When I asked a group of my friends for their opinion of Duke’s student community, their responses reflected a sense of disjunction on campus. A true “work hard, play hard” school, the underlying expectation is that the two activities remain separate. One friend’s comment that Duke often feels “hyper-intellectualized” was met all around with passionate nods of agreement. She spoke about the pressure on campus to land jobs in high paying, high profile careers. “It seems all about intellect and success in the economy and when it all gets to be too much students just crumble because there’s not enough support in ways other than academic. It’s nice to sit and talk to someone about something intellectual, but I also think it needs to be addressed that students have so many more thoughts in their minds aside from intellectual that they’re too scared to bring up.” Helen Small warns against such methods of education: “Too much critical reflexivity may suggest ‘possibilities of paralysis through excess of self-consciousness and infinite regress’. To which one can add that other people can easily become exasperated (one may oneself become bored) with critique as a default mode of operation.” (The Value of the Humanities, 39) Obsessed, like Mr. Ramsay, with progressing relentlessly forward in their studies, students unravel. Relationships fail, mental illnesses fester, and some students are even forced to leave campus, to put their studies on hold for a semester while they regain their footing. Because the university promotes the separation of work and pleasure, Duke effectively stunts many students’ intellectual growth.
I chose to study English because I find an irresistible joy in language. Writing an essay feels the same to me as choreographing a dance or painting a picture; I do the job with the same flourishes of imagination. (Sometimes I find my writing becoming almost outright ridiculous. While hammering out ten pages on The Picture of Dorian Gray under the pressure of a fast-approaching deadline, I find my language becoming increasingly absurd in its metonymy. I start whipping out phrases like “diaphanous blooms,” which just doesn’t make sense—diaphaneity being a property of a mineral, not applicable to flowers at all. But whatever. It’s poetic. And it might even make sense. Maybe not logically, but in a tonal sense. It has the right flavor.) But even in the study of language, work is divorced from pleasure at most universities. Books that were once read for fun are transformed into instruments of evaluation and politicization in the classroom. Students are discouraged from dwelling too long in the metaphor, from reading, as Michael Warner says, “like Quixote, like Emma Bovary, like Ginny Weasley.” (“Uncritical Reading, 14) From mistaking the metaphors for reality. They are encouraged instead to decode the language, to dissect the metaphors for their practical implications.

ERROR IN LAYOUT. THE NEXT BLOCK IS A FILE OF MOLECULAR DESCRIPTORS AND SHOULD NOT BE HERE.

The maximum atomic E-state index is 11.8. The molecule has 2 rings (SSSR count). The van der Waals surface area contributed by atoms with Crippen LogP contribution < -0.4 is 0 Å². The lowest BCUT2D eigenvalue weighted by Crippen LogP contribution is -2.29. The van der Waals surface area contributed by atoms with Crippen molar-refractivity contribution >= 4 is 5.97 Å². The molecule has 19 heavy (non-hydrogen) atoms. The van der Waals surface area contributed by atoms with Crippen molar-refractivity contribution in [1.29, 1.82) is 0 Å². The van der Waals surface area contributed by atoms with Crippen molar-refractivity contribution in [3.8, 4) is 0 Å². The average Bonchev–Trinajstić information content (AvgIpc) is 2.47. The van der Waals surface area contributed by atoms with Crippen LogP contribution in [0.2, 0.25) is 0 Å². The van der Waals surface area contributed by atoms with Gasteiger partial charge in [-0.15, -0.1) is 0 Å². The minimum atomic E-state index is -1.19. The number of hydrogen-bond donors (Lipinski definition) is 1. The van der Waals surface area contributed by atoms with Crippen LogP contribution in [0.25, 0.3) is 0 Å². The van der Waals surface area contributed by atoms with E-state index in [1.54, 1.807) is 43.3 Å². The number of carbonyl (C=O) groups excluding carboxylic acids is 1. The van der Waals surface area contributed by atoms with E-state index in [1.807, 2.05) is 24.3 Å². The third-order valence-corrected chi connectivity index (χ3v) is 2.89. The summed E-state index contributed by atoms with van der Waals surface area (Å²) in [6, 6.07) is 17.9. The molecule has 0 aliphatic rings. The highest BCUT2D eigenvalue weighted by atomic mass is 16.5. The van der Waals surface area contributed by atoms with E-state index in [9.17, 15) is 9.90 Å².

But despite universities’ best efforts, language itself is a form of play. It plays a game with knowledge, with truth. Nietzsche, in his essay “On Truth and Lies in a Nonmoral Sense”, says this of language: “We believe that we know something about the things themselves when we speak of trees, colors, snow, and flowers; and yet we possess nothing but metaphors for things–metaphors which correspond in no way to the original entities…What then is truth? A movable host of metaphors, metonymies, and; anthropomorphisms: in short, a sum of human relations which have been poetically and rhetorically intensified, transferred, and embellished.” Some might consider this analysis discouraging in its dismissal of objective meaning. I find it liberating—we hold the tools for meaning making, we possess the power to literally call things into being, to change the face of an idea according the words we use to describe it. I imagine myself like Lord Henry from The Picture of Dorian Gray, who charms his dinner guests with his spectacular mastery of language: “He played with the idea and grew wilful; tossed it into the air and transformed it; let it escape and recaptured it; made it iridescent with fancy and winged it with paradox. The praise of folly, as he went on, soared into a philosophy, and philosophy herself became young, and catching the mad music of pleasure…” This is no Mr. Ramsay, no dull intellectual. This is ten times more fun, and ten times more powerful.